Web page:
Updated: April 12, 2010 23:52 IST

Steel demand set to grow 12 per cent

Special Correspondent
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COST PRESSURE: H. M. Nerurkar, Managing Director, Tata Steel, addressing the press conference in Kolkata on Monday.
COST PRESSURE: H. M. Nerurkar, Managing Director, Tata Steel, addressing the press conference in Kolkata on Monday.

Steel demand will grow by around 12 per cent if the economy grows by 8 per cent, Tata Steel Managing Director H. M. Nerurkar said, even as he admitted that prices of raw materials were posing a challenge.

Addressing a pressmeet here on Monday, he said “Inflation is the main worry as it may impact demand, but rising prices of key inputs were also posing a challenge,” adding that prices of iron ore and coking coal were expected to increase by 80-90 per cent and there was also a global shortage of the commodities.

He said that while Tata Steel was insulated from iron ore price fluctuations, having its own mines. It had a 50 per cent dependence on coking coal for its Indian operations. However, the challenge was greater for Corus, its European operations which faces pressures on its margins and increased need for working capital. Out of Tata Steel's worldwide production of 24 million tonnes, it has to buy raw materials for 17 million tonnes from outside. Borrowing needs may increase on account of increased raw material prices as a $50 increase in input prices translates into a $100 increase in production cost for a one million tonne plant. “I agree that steel prices are a sensitive issue but increase in raw material prices is unprecedented. There is worry in the domestic segment as there is overcapacity in Indian industry.” He said that there was a need to appeal globally to the producers but said that this would have to be done individually. The fact that contracts were being made quarterly now made the position even more unpredictable. He indicated that prices of finished products would have to take in the prices of inputs but margins would be impacted. He said that Tata Steel was investing Rs. 15,000 crore to take the Jamshedpur unit capacity to 10 million tonnes annually from around 7 million tonnes now. Orders for Rs. 13,000 crore had already been placed and projects were on schedule, he said. The project includes a three million tonne blast furnace, a 6 million tonne pellet plant, two new stamp-charged coke oven batteries and facilities for handling raw materials and infrastructure.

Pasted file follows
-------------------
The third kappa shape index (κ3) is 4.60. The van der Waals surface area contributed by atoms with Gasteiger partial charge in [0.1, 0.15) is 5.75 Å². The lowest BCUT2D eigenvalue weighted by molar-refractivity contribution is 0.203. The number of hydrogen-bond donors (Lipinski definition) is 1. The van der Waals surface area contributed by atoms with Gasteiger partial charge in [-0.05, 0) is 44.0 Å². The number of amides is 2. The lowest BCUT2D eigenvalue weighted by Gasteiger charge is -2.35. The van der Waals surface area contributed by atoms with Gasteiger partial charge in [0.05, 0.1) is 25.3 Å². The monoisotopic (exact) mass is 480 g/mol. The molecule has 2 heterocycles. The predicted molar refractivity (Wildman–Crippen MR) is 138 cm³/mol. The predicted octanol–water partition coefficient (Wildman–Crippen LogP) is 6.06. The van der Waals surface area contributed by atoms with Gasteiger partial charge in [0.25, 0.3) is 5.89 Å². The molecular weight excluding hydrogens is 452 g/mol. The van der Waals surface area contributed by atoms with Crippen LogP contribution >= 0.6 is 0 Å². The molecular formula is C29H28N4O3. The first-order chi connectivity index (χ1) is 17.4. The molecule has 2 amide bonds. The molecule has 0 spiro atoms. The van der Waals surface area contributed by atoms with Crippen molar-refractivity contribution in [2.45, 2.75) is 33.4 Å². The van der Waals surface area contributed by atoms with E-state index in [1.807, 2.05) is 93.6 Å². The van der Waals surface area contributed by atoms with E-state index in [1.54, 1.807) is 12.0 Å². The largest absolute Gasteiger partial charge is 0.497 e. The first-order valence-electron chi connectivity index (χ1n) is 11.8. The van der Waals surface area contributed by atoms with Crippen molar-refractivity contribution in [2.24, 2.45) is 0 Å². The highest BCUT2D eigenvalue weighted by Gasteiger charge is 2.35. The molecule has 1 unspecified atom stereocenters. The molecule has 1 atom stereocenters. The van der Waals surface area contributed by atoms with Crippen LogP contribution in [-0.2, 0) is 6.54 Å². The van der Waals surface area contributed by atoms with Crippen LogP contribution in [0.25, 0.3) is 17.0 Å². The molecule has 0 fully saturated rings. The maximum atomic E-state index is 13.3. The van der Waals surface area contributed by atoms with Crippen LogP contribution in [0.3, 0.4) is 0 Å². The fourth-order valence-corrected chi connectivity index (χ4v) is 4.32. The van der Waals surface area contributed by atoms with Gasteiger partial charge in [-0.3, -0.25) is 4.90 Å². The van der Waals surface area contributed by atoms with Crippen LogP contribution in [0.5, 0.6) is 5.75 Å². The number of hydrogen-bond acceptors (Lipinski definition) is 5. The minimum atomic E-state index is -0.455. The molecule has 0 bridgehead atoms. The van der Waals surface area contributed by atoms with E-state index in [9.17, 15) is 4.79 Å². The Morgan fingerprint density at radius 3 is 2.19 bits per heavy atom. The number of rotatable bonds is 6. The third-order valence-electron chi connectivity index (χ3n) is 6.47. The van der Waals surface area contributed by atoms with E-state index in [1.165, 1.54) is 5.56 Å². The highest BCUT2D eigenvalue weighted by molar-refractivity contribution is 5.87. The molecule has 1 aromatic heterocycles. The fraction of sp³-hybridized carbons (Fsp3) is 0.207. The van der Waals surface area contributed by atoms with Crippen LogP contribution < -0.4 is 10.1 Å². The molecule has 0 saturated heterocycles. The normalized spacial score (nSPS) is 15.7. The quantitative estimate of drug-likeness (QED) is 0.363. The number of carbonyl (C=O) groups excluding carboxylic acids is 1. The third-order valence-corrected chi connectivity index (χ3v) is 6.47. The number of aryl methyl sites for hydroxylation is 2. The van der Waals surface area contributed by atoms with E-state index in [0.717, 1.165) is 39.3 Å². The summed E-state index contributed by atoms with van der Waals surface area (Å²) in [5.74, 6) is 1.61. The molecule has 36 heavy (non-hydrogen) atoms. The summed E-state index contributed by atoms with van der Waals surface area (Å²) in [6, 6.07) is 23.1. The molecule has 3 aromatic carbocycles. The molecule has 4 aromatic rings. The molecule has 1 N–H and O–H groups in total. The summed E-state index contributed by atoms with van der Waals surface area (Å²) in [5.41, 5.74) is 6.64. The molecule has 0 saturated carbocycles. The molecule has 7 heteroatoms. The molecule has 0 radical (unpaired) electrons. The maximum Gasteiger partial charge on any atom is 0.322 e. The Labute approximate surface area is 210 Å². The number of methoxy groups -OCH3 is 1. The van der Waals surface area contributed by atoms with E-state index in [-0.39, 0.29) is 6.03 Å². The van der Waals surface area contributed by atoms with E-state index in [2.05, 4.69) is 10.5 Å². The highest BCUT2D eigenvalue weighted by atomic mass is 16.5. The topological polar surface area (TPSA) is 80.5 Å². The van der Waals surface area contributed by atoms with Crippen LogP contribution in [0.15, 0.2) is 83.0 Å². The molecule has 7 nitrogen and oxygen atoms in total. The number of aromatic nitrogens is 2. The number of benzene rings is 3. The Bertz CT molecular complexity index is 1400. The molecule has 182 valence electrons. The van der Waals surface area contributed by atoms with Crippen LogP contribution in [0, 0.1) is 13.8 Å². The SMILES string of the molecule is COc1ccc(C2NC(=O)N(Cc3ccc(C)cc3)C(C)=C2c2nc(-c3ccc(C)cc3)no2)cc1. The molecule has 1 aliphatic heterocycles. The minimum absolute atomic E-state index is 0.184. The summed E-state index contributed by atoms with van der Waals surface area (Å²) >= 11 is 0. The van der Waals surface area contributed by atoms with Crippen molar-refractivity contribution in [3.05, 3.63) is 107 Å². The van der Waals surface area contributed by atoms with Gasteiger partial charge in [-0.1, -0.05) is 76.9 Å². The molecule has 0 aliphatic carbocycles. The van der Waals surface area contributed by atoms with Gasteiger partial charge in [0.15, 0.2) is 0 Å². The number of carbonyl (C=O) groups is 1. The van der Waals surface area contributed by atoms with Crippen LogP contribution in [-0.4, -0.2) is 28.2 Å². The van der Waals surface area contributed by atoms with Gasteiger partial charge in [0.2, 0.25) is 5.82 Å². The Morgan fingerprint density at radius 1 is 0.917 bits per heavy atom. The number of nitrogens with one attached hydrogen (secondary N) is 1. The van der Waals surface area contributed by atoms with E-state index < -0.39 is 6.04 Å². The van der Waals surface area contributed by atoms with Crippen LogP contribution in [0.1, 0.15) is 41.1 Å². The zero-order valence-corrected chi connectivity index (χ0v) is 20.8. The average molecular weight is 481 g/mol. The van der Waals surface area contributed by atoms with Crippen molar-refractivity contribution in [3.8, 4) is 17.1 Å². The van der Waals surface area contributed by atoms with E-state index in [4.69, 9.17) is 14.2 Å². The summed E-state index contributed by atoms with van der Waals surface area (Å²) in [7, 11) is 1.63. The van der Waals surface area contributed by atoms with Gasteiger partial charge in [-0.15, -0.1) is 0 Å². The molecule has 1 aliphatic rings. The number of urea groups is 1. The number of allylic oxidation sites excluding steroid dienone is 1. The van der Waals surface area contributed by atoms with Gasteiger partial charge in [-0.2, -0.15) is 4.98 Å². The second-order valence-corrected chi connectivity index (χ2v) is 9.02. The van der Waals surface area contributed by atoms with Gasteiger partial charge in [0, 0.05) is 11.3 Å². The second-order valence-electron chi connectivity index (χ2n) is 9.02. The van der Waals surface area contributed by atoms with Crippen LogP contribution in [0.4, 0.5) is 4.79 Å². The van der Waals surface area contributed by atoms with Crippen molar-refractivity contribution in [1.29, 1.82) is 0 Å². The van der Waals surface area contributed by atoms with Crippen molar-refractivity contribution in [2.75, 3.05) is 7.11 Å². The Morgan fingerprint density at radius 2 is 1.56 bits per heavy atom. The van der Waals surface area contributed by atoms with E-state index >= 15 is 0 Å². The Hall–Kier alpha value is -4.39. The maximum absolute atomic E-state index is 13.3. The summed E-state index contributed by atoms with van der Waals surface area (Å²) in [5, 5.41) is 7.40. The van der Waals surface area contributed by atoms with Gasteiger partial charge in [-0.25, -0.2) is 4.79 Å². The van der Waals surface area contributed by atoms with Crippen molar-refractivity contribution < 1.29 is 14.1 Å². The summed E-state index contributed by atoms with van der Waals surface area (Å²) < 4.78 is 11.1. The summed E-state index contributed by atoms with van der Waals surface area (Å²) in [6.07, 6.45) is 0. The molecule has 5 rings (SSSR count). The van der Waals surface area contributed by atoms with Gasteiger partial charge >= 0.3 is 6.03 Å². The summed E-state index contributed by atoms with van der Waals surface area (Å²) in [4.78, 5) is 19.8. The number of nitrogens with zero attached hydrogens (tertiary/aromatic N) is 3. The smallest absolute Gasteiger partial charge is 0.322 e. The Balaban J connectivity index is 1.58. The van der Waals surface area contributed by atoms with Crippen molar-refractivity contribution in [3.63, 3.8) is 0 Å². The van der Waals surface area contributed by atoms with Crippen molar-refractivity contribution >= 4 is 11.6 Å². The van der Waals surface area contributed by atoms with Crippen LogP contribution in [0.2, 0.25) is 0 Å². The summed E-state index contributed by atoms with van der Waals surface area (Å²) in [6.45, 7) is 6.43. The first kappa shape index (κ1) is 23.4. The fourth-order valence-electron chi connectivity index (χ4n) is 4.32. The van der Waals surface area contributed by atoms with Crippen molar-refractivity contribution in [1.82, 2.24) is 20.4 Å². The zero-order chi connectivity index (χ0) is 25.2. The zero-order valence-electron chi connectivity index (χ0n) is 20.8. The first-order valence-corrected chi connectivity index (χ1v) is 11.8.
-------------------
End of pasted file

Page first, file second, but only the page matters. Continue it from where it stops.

The company had no fund-raising plans as liquidity position was comfortable. “We will go public when required,” he said. Costs are going to increase due to higher outgo on account of raw material and freight but efforts will be on to mitigate this through cost reductions.

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